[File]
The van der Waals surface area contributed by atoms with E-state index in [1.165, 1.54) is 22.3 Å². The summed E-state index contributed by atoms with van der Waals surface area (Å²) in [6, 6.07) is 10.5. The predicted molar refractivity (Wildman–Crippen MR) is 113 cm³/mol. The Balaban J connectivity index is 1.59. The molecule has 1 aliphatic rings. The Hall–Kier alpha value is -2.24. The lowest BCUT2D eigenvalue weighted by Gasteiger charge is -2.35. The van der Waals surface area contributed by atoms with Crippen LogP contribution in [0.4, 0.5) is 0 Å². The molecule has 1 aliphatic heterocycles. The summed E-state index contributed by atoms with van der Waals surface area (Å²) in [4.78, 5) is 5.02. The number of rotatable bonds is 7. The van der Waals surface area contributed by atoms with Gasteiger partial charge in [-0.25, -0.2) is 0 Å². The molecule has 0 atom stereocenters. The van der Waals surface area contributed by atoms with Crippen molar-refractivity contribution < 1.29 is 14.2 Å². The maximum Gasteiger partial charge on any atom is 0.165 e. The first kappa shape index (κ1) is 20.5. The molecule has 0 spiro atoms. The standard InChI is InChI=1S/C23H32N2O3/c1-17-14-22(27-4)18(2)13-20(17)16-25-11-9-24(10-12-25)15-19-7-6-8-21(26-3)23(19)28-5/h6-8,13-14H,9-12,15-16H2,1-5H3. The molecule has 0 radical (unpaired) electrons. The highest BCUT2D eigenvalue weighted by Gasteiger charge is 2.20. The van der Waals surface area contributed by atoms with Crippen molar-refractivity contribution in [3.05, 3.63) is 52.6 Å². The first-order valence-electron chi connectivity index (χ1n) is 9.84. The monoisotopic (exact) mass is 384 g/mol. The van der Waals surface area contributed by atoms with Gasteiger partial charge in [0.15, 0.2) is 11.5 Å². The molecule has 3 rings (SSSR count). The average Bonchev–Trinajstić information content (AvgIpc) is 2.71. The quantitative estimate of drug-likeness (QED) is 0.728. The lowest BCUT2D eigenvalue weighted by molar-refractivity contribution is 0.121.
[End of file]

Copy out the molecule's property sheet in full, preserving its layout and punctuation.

The van der Waals surface area contributed by atoms with E-state index in [1.165, 1.54) is 22.3 Å². The summed E-state index contributed by atoms with van der Waals surface area (Å²) in [6, 6.07) is 10.5. The predicted molar refractivity (Wildman–Crippen MR) is 113 cm³/mol. The Balaban J connectivity index is 1.59. The molecule has 1 aliphatic rings. The Hall–Kier alpha value is -2.24. The lowest BCUT2D eigenvalue weighted by Gasteiger charge is -2.35. The van der Waals surface area contributed by atoms with Crippen LogP contribution in [0.4, 0.5) is 0 Å². The molecule has 1 aliphatic heterocycles. The summed E-state index contributed by atoms with van der Waals surface area (Å²) in [4.78, 5) is 5.02. The number of rotatable bonds is 7. The van der Waals surface area contributed by atoms with Gasteiger partial charge in [-0.25, -0.2) is 0 Å². The molecule has 0 atom stereocenters. The van der Waals surface area contributed by atoms with Crippen molar-refractivity contribution < 1.29 is 14.2 Å². The maximum Gasteiger partial charge on any atom is 0.165 e. The first kappa shape index (κ1) is 20.5. The molecule has 0 spiro atoms. The standard InChI is InChI=1S/C23H32N2O3/c1-17-14-22(27-4)18(2)13-20(17)16-25-11-9-24(10-12-25)15-19-7-6-8-21(26-3)23(19)28-5/h6-8,13-14H,9-12,15-16H2,1-5H3. The molecule has 0 radical (unpaired) electrons. The highest BCUT2D eigenvalue weighted by Gasteiger charge is 2.20. The van der Waals surface area contributed by atoms with Crippen molar-refractivity contribution in [3.05, 3.63) is 52.6 Å². The first-order valence-electron chi connectivity index (χ1n) is 9.84. The monoisotopic (exact) mass is 384 g/mol. The van der Waals surface area contributed by atoms with Gasteiger partial charge in [0.15, 0.2) is 11.5 Å². The molecule has 3 rings (SSSR count). The average Bonchev–Trinajstić information content (AvgIpc) is 2.71. The quantitative estimate of drug-likeness (QED) is 0.728. The lowest BCUT2D eigenvalue weighted by molar-refractivity contribution is 0.121.